Once known for the Lion Safari, the Renuka Wildlife Sanctuary in Himachal Pradesh (HP) will be house to a pair of Royal Bengal Tigers from Delhi, for the first time.

In exchange, the wildlife wing of the state government will send three leopards, which are found in abundance in the jungles in HP, to the Delhi zoo. There are no lions left in the Renuka Wildlife sanctuary in Sirmour district as the last one, named Nishu, died two years ago.

“We are shortly getting a male and a female, Yellow and White, Royal Bengal Tigers from Delhi zoo. We have talked to the Delhi zoo authorities and Central Zoo Authority (CZA). We have now sought approval of the CZA for design of enclosures of tigers,” said S K Sharma, Principal Chief Conservator of Forests and Chief Wildlife Warden, HP.

Sharma said that the enclosures of tigers have a deep foundation. “Once the CZA team visits and approves the design, we will construct them and get the tigers,” he said.

The tigers would be kept for captive display in the zoo in the sanctuary. The wildlife wing’s plan on tiger breeding would, however, depend on the pair that is provided to the state.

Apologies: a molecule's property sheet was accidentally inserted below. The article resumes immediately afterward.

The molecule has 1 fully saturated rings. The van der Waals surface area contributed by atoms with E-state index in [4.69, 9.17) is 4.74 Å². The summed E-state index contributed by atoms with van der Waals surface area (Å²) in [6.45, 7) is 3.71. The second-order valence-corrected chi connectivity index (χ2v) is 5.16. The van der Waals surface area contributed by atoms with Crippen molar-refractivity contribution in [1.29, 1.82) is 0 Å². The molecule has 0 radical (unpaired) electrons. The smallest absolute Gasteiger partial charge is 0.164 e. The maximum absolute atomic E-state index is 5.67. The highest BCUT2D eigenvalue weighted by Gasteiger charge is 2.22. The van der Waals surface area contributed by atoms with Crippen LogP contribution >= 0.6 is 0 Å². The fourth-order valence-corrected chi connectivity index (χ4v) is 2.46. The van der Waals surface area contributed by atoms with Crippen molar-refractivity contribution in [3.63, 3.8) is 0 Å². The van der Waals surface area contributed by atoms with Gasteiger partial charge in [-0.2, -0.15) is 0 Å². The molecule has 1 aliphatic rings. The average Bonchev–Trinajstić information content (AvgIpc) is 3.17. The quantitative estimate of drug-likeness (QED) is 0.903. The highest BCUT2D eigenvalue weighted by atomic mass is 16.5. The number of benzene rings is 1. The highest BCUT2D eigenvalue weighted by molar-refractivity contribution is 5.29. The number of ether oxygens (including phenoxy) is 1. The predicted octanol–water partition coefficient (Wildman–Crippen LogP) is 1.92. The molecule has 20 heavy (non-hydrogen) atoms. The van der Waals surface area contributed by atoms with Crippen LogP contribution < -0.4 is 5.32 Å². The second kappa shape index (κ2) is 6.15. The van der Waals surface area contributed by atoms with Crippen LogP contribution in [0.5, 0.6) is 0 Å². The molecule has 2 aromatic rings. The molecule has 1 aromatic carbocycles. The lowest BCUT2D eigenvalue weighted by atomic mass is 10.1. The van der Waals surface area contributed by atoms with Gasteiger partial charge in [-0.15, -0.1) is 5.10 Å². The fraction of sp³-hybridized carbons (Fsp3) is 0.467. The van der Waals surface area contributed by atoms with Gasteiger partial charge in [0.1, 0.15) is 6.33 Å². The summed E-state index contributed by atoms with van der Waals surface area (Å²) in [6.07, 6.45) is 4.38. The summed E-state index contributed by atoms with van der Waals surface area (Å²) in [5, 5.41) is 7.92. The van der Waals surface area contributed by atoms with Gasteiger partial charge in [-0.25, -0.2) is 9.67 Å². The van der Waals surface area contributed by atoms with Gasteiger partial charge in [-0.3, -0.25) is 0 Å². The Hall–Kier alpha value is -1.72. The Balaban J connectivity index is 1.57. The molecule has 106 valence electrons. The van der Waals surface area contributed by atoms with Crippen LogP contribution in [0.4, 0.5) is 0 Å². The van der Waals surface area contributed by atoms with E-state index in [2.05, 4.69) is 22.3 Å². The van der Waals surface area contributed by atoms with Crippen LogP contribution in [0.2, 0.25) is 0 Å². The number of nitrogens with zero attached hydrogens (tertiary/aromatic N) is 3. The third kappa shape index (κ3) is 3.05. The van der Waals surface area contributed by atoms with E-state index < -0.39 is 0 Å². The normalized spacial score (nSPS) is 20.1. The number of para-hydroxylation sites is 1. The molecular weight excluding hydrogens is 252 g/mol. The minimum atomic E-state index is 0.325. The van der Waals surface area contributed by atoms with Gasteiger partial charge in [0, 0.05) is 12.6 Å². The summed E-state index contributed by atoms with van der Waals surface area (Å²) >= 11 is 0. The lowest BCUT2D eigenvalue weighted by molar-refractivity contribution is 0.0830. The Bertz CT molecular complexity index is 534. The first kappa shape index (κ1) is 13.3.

As soon as the tigers arrive, three leopards would be transported to the Delhi zoo from the animal rescue centre in Shimla, which has 12 leopards at the moment. The leopards, who stray into the human habitations, are caged in the rescue centre.

Sources in the wildlife wing said that although it is for the first time that the tigers would be kept in HP in captivity, there is some evidence from the past to suggest that Himachal can provide a natural habitat to the tigers.

Sources said that few years ago, a tiger had reportedly strayed near Renuka wild life sanctuary from adjoining Raja Ji National Park and another one was sighted near Simbalwara wild life sanctuary in Sirmaur.

The Renuka zoo, the first in HP, was established in 1957. A pair of Asiatic lions was brought to the Renuka zoo from Uttar Pradesh in 1974. The first lion was nicknamed as Raja, while the lioness was named as Rani. Over the years, the lions grew in numbers and at one time, to more than two dozen.

But they faced inbreeding problems, following which the breeding of lions was banned by the CZA in Renuka zoo.

Spread across 4.028 square kilometres, the Renuka Wildlife Sanctuary houses a zoo, which has some leopards, 20 barking deers, 40 Sambars, 20 Indian ducks and three Black Bears and Cheetal.